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Beginning the repeal of ObamaCare through budget reconciliation

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Following the election of Donald Trump and the return of Republican majorities in Congress, speculation abounds about wholesale repeal of the Affordable Care Act through budget reconciliation.  Politics lines up with policy and, many believe, with procedure. Nothing in Congress is quite that simple, and few mechanisms are more nuanced than the reconciliation process.

To assert greater influence over the nation’s finances, Congress passed the Congressional Budget and Impoundment Control Act of 1974, establishing important new budgeting tools. Each year, Congress would adopt a budget resolution, its fiscal blueprint for government expenditures, taxation, and level of public surplus or debt. 

{mosads}To ensure that spending and revenue provisions in federal law matched this blueprint, the Budget Act provided for a budget reconciliation bill to align them.  The bill would be subject to expedited procedures, preventing a Senate filibuster from derailing this crucial legislation.

When Congress and the President concur on fiscal direction, reconciliation is an immensely powerful instrument.  Here is how it works.  The budget resolution instructs congressional committees to make changes in spending or revenue laws, and to do so by a specified deadline. The instructions give fiscal targets only, leaving policy decisions to the committees. 

When the legislation is ready, it goes to the floor on a fast track.  It cannot be filibustered. Because cloture is unnecessary, support from a simple majority of senators voting is sufficient.  Unlike almost every other bill, there is no debate on proceeding to its consideration.  Debate on the merits is limited to twenty hours.  All amendments must be germane.  After statutory debate time has lapsed, senators can still offer amendments.  The Senate will grant unanimous consent for further debate, but under extremely limited conditions. As the late Sen. Robert C. Byrd often said, two great rights of senators are the right to debate and the right to amend.  To satisfy fiscal policy imperatives, budget reconciliation sharply curtails both these rights.

Such restrictions invite possible abuse. So Byrd drafted procedures barring extraneous from reconciliation bills.  In major part, the Byrd Rule defines these as provisions that have no effect on the federal budget, ones where the budgetary effect is merely incidental to the non-fiscal purposes of the provision, and measures that worsen the long-term financial position of the government in the years past the five or ten-year period covered by the Budget Resolution. The 2001 Bush tax cuts are an example of deficit-ballooning provisions that had to be sunset after ten years to avoid a Byrd Rule point of order.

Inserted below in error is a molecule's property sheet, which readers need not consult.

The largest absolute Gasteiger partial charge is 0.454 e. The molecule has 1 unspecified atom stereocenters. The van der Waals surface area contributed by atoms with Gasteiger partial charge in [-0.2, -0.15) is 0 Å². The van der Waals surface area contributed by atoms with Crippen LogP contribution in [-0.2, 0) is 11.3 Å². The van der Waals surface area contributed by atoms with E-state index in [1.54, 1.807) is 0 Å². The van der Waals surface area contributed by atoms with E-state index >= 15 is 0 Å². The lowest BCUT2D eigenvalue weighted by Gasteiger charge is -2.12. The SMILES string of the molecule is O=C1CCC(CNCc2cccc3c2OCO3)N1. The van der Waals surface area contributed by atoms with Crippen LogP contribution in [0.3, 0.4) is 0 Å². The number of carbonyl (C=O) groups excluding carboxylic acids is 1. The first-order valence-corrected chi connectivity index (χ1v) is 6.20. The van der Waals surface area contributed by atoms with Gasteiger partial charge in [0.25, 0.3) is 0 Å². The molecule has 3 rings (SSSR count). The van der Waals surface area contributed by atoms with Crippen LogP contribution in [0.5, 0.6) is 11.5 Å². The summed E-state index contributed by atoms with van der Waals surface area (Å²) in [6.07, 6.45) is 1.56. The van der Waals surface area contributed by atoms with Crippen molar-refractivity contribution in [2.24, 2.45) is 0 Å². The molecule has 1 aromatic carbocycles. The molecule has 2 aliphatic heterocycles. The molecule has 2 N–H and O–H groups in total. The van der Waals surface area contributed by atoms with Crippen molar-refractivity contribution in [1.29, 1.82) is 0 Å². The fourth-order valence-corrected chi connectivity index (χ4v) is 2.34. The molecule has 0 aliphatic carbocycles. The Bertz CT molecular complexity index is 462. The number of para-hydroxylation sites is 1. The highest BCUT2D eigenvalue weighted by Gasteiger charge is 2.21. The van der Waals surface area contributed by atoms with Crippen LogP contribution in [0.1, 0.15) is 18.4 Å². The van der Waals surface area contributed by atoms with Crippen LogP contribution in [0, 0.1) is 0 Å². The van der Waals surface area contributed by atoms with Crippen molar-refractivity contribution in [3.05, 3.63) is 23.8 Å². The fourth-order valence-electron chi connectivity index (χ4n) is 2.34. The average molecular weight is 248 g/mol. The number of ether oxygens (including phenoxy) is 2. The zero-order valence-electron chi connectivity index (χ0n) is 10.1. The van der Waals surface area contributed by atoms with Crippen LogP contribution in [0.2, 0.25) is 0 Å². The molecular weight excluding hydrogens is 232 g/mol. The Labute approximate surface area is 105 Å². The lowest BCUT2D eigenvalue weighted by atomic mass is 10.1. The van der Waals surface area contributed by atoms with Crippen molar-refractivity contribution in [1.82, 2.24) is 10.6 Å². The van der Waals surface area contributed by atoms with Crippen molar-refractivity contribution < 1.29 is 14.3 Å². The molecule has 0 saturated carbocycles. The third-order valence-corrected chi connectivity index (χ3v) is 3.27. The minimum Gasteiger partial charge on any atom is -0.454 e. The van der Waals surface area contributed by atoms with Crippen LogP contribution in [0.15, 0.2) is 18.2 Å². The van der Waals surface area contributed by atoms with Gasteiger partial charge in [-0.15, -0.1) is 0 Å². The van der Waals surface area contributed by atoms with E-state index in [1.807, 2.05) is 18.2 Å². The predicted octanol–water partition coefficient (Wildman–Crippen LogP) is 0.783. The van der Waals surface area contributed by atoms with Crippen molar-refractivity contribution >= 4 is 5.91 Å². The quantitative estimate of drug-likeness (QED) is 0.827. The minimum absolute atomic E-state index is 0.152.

With assistance from the Budget Committee, and after hearing arguments from both sides of every contested question, the Senate Parliamentarian will advise the Presiding Officer on possible Byrd Rule violations.  The Parliamentarian and her assistants are non-partisan.

The Byrd Rule can be used to strike down committee-reported provisions and to stop floor amendments. It can also knock out provisions in conference reports.  The rule is a barrier, not a straightjacket. It can be waived with 60 votes, but these are often difficult to gather.

Most of the Affordable Care Act was not built through budget reconciliation, even though after the Act passed, Congress used reconciliation to make small adjustments in the law. For Majority Leader Harry Reid, reconciliation was a fallback, which he did not want to use because of Byrd Rule problems.  Seeking cohesive legislation, Reid kept sixty Democrats on board, avoiding resort to reconciliation.

That which could not be comprehensively built through reconciliation cannot be fully dismantled and completely redone by the same method.  Reconciliation is an important step along the path, but there is no silver bullet. Repeal and replacement of the ACA will be a multi-faceted process. It will begin, but not end, with a reconciliation bill very early in the next Congress. 

Martin B. Gold is a partner with Capitol Counsel LLC.  He is the author of “Senate Procedure and Practice,” a widely consulted primer on Senate Floor procedure, now in its third edition (2013). He frequently advises in offices of senators and serves on the adjunct faculty at George Washington University. 

The views expressed by authors are their own and not the views of The Hill.

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